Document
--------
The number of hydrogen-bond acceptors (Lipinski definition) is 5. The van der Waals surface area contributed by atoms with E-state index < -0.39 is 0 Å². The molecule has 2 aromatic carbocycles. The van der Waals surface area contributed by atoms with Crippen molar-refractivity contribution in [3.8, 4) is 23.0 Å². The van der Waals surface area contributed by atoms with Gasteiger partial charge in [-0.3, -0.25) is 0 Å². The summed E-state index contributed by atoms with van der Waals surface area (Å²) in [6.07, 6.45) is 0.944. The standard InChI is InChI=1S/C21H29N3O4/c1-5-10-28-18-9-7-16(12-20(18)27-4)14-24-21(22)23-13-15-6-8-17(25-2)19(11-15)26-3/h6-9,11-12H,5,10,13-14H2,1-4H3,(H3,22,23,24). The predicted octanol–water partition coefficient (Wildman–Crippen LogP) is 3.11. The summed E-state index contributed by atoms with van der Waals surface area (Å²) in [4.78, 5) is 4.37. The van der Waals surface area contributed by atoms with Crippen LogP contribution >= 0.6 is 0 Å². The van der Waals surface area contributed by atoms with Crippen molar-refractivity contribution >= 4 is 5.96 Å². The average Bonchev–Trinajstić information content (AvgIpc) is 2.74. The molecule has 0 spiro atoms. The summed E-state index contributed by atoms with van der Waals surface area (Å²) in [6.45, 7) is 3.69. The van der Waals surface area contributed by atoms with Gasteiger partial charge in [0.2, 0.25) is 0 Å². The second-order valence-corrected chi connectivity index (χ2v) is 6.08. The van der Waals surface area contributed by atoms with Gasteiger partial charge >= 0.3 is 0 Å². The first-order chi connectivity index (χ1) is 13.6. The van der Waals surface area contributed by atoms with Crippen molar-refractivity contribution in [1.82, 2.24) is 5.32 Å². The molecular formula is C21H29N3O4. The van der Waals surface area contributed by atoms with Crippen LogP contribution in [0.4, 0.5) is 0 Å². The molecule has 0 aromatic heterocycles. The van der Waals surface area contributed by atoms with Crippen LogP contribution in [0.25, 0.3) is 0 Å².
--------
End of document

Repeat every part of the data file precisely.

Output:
The number of hydrogen-bond acceptors (Lipinski definition) is 5. The van der Waals surface area contributed by atoms with E-state index < -0.39 is 0 Å². The molecule has 2 aromatic carbocycles. The van der Waals surface area contributed by atoms with Crippen molar-refractivity contribution in [3.8, 4) is 23.0 Å². The van der Waals surface area contributed by atoms with Gasteiger partial charge in [-0.3, -0.25) is 0 Å². The summed E-state index contributed by atoms with van der Waals surface area (Å²) in [6.07, 6.45) is 0.944. The standard InChI is InChI=1S/C21H29N3O4/c1-5-10-28-18-9-7-16(12-20(18)27-4)14-24-21(22)23-13-15-6-8-17(25-2)19(11-15)26-3/h6-9,11-12H,5,10,13-14H2,1-4H3,(H3,22,23,24). The predicted octanol–water partition coefficient (Wildman–Crippen LogP) is 3.11. The summed E-state index contributed by atoms with van der Waals surface area (Å²) in [4.78, 5) is 4.37. The van der Waals surface area contributed by atoms with Crippen LogP contribution >= 0.6 is 0 Å². The van der Waals surface area contributed by atoms with Crippen molar-refractivity contribution >= 4 is 5.96 Å². The average Bonchev–Trinajstić information content (AvgIpc) is 2.74. The molecule has 0 spiro atoms. The summed E-state index contributed by atoms with van der Waals surface area (Å²) in [6.45, 7) is 3.69. The van der Waals surface area contributed by atoms with Gasteiger partial charge in [0.2, 0.25) is 0 Å². The second-order valence-corrected chi connectivity index (χ2v) is 6.08. The van der Waals surface area contributed by atoms with Gasteiger partial charge >= 0.3 is 0 Å². The first-order chi connectivity index (χ1) is 13.6. The van der Waals surface area contributed by atoms with Crippen molar-refractivity contribution in [1.82, 2.24) is 5.32 Å². The molecular formula is C21H29N3O4. The van der Waals surface area contributed by atoms with Crippen LogP contribution in [0.4, 0.5) is 0 Å². The molecule has 0 aromatic heterocycles. The van der Waals surface area contributed by atoms with Crippen LogP contribution in [0.25, 0.3) is 0 Å².